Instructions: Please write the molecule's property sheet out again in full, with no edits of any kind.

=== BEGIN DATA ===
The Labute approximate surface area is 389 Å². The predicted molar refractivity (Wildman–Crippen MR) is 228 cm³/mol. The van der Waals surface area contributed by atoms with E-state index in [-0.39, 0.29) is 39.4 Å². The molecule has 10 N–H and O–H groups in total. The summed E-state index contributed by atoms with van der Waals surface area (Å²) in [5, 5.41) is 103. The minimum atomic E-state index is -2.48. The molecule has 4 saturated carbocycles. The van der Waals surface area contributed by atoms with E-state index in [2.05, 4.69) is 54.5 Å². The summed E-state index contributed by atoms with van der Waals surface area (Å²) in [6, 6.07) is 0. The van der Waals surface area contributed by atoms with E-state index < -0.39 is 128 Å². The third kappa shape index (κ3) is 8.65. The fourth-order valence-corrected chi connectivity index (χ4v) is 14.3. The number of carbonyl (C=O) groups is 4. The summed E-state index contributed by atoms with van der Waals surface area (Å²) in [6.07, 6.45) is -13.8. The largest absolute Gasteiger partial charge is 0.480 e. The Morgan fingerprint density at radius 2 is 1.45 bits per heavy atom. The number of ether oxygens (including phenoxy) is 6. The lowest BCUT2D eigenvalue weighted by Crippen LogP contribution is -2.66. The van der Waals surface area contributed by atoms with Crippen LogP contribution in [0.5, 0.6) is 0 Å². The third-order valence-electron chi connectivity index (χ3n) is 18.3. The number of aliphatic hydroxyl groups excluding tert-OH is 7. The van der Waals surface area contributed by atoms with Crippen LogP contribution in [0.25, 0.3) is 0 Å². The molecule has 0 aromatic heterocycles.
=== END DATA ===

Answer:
The Labute approximate surface area is 389 Å². The predicted molar refractivity (Wildman–Crippen MR) is 228 cm³/mol. The van der Waals surface area contributed by atoms with E-state index in [-0.39, 0.29) is 39.4 Å². The molecule has 10 N–H and O–H groups in total. The summed E-state index contributed by atoms with van der Waals surface area (Å²) in [5, 5.41) is 103. The minimum atomic E-state index is -2.48. The molecule has 4 saturated carbocycles. The van der Waals surface area contributed by atoms with E-state index in [2.05, 4.69) is 54.5 Å². The summed E-state index contributed by atoms with van der Waals surface area (Å²) in [6, 6.07) is 0. The van der Waals surface area contributed by atoms with E-state index < -0.39 is 128 Å². The third kappa shape index (κ3) is 8.65. The fourth-order valence-corrected chi connectivity index (χ4v) is 14.3. The number of carbonyl (C=O) groups is 4. The summed E-state index contributed by atoms with van der Waals surface area (Å²) in [6.07, 6.45) is -13.8. The largest absolute Gasteiger partial charge is 0.480 e. The Morgan fingerprint density at radius 2 is 1.45 bits per heavy atom. The number of ether oxygens (including phenoxy) is 6. The lowest BCUT2D eigenvalue weighted by Crippen LogP contribution is -2.66. The van der Waals surface area contributed by atoms with Crippen LogP contribution in [0.5, 0.6) is 0 Å². The third-order valence-electron chi connectivity index (χ3n) is 18.3. The number of aliphatic hydroxyl groups excluding tert-OH is 7. The van der Waals surface area contributed by atoms with Crippen LogP contribution in [0.25, 0.3) is 0 Å². The molecule has 0 aromatic heterocycles.